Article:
Rick O’Shea on reading 100 books in 2014

From the archives: Jan/Feb issue 2015

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100 books in 2014

2FM’s Rick O’Shea set himself the challenge to read 100 books in 2014. He tells us how he managed it.


Rick-OShea-1It all started a couple of years ago. I was always one of those people who read a lot, went into bookstores regularly and got the existential fear of the reader—that there are always so many great new books on shelves and I’m never going to be able to read all of them. Worse still, there are so many ‘classic’ books that I’ve never read and they’re in the ever-lengthening list too.

At the tail-end of 2012 I decided to give myself a New Year’s resolution I thought I could actually stick to: read a book a week for 2013. If I managed the 52, I would have read roughly twenty more books than I had the previous year, and that could only be a good thing, right?

I managed 54. I felt fantastic at the end and, with either a rush of blood to the head or an excess of red wine over Christmas 2013, I decided that the sensible thing in this situation would be to double down and try the seemingly impossible (for me anyway) in 2014—read 100 books by the end of the year, amounting to roughly two books a week as opposed to last year’s single book every seven days.

The question I’ve been asked most in the intervening months in interviews (and, bizarrely, people interview you on radio and in newspapers when you try to do something as bizarre as read more) is ‘Where on earth do you find the time?’ A few months back I wrote a blog post about it that included a few of the following.

Stop watching TV: not all of it, just as much as most people do. I deliberately pick evenings where the TV doesn’t go on at home until at least 9pm and before that is for reading. On top of that, every now and then I get bored of TV and simply don’t watch it for a week. You’d be surprised how much you record that week that you simply delete when you go back to it the following Monday.

Find a partner who’s on board. I’m lucky enough that my wife is as voracious a reader as I am. The sofa of an evening with your other half reading beside you can be a very seductive thing.

Sundays are sacred—not in the traditional way; most Sundays we spend almost all day reading. I know that’s probably not for you, but you did ask.

Keep a list. I don’t know if you’re like me, but if you are, you like lists and targets to aim for; you find them useful. I have a series of A4 sheets that hang in the kitchen. As I write this I’m on my final page, the one that finishes with ‘100’.

Drink less. I’m not sure about you, but those evenings when I’ve come home and opened a beer or a bottle of wine aren’t those when I’ve read late into the evening. One just doesn’t work with the other for me.

Go to bed half an hour early. Again, it works for me too. Just do the above and read till you drop off. You’d be surprised how quickly you finish a book that way.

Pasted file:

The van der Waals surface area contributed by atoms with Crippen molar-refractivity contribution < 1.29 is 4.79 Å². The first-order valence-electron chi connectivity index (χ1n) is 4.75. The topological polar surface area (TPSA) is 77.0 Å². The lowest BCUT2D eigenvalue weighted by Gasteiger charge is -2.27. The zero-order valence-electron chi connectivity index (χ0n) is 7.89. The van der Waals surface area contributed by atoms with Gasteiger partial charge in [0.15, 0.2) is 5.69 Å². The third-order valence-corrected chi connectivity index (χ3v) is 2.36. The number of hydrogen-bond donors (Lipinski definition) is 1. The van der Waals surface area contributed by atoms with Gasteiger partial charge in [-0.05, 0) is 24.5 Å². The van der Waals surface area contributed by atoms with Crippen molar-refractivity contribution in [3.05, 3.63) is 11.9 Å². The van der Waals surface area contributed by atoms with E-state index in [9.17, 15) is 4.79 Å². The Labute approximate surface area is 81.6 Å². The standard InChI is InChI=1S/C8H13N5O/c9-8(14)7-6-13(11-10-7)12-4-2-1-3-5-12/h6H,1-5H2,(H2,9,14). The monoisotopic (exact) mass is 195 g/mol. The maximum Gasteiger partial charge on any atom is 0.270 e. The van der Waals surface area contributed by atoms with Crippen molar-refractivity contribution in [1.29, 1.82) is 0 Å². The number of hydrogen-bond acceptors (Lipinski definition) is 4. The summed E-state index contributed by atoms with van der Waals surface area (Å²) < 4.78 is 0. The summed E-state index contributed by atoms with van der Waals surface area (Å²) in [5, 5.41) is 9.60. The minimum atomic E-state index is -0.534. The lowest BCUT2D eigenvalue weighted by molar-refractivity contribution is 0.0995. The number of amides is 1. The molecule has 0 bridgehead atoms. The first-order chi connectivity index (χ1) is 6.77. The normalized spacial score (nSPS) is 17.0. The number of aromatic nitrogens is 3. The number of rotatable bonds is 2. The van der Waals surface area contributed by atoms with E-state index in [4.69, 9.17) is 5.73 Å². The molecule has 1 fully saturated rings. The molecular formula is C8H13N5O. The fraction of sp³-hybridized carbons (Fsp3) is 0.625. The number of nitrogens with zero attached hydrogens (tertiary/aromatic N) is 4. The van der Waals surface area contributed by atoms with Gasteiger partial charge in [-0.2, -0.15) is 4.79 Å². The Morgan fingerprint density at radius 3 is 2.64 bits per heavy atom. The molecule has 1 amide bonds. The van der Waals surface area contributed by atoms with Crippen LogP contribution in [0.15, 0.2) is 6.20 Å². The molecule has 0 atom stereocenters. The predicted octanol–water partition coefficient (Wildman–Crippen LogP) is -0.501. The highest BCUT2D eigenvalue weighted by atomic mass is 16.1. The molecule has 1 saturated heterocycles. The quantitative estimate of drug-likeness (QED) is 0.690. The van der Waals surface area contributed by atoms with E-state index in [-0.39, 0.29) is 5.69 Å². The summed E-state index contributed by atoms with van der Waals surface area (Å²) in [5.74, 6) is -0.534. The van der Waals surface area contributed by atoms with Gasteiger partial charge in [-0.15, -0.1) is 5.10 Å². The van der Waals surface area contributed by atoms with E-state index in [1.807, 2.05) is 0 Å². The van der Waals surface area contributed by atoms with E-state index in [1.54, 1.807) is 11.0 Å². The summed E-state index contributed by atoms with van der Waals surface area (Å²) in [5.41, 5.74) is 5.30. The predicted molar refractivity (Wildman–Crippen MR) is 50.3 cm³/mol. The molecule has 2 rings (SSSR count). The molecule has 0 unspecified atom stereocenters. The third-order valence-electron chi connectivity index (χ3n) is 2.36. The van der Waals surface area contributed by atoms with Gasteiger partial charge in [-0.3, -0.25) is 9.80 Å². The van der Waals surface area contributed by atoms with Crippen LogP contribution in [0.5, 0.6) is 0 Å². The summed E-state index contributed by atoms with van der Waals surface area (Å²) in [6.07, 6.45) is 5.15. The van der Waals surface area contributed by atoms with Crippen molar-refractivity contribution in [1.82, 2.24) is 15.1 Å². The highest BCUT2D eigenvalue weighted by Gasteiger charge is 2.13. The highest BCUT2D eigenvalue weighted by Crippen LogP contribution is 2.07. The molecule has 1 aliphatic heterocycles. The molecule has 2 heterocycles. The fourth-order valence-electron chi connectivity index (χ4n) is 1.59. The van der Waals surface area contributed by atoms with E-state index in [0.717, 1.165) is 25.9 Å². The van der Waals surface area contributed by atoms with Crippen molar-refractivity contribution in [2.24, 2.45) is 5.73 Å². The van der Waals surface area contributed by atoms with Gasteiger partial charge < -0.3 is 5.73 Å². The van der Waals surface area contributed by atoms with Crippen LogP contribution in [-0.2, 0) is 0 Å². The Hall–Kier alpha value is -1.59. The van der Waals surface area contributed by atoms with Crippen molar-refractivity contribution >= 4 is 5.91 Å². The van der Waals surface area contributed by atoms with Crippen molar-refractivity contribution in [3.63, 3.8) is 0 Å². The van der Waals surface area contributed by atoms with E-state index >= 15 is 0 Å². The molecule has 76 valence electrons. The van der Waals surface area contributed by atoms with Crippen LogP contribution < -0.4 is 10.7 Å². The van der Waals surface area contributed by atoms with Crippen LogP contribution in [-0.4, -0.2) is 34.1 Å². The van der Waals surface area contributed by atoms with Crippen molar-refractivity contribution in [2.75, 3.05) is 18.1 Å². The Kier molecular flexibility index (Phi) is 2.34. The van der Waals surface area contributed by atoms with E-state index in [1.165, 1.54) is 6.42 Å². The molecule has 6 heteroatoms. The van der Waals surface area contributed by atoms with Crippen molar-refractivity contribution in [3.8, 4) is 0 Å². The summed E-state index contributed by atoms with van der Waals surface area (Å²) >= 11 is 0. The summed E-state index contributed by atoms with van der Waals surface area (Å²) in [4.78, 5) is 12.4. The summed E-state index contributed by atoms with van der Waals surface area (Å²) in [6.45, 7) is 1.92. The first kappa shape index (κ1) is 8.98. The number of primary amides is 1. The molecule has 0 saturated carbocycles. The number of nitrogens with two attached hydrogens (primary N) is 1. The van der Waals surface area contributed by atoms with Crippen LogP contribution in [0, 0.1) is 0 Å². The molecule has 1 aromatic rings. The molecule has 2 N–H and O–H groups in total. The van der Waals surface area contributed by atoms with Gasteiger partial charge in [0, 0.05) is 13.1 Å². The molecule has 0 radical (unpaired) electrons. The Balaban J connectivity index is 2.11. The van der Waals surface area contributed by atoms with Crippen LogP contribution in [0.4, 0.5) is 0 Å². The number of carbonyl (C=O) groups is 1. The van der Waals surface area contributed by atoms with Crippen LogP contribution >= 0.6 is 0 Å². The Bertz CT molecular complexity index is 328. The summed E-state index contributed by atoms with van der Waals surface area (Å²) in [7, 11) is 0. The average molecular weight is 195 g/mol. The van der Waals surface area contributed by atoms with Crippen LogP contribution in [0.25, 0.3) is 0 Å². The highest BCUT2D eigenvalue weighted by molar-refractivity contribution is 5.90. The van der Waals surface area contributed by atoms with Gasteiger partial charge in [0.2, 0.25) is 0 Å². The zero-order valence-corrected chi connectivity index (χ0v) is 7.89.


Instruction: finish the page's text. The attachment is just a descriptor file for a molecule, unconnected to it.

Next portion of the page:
Then there’s the hard one: put your phone or tablet away. I know these days that’s tantamount to saying ‘Stop breathing for the next hour there, would you?’ but it is incredibly easy to allow your train of thought to be derailed when you’re reading if you decide to just check Facebook for a minute or look at the headlines on a news site. If you’re serious about this, take your phone and put it away for the evening or afternoon you’re reading. Physically away on a shelf or a table, far away where you can’t reach it, and switch off all your social media and e-mail notifications. If it buzzes with a text or rings, so be it. You’ll lose yourself and get tons read if the book is any good.

The process has led me to the strangest places—writing an article for the Irish Independent that has led to a regular column; being interviewed about it on Arena on Radio 1, which too has led to my turning up there regularly to talk about the written word; being asked to take part in panels about poetry at One City One Book and the recent Lingo Festival; launching books for authors; and now being asked to judge the Bookseller’s Young Adult fiction prize for the UK and Ireland for 2014.

As for the 100 books, as I write this at the very tail-end of October I’m two books behind the pace I should be reading at to make it, and I’m OK with that (even if I did read six on the week I was on holiday recently to get me back on track). Is it a chore? Not even in the slightest. Yes, I’ve read some things this year that I probably wasted my time on, but very few. I’ve also spent time with books I absolutely wouldn’t have found the time for in my old life, books that are wonderful pieces of perfection that I’ve ended up pushing into the hands of friends and family.

Will I make it to 100? Yes. It’s as simple as that. No matter what it takes in terms of time management I’ll get there.

As for next year . . .


by Rick O’Shea


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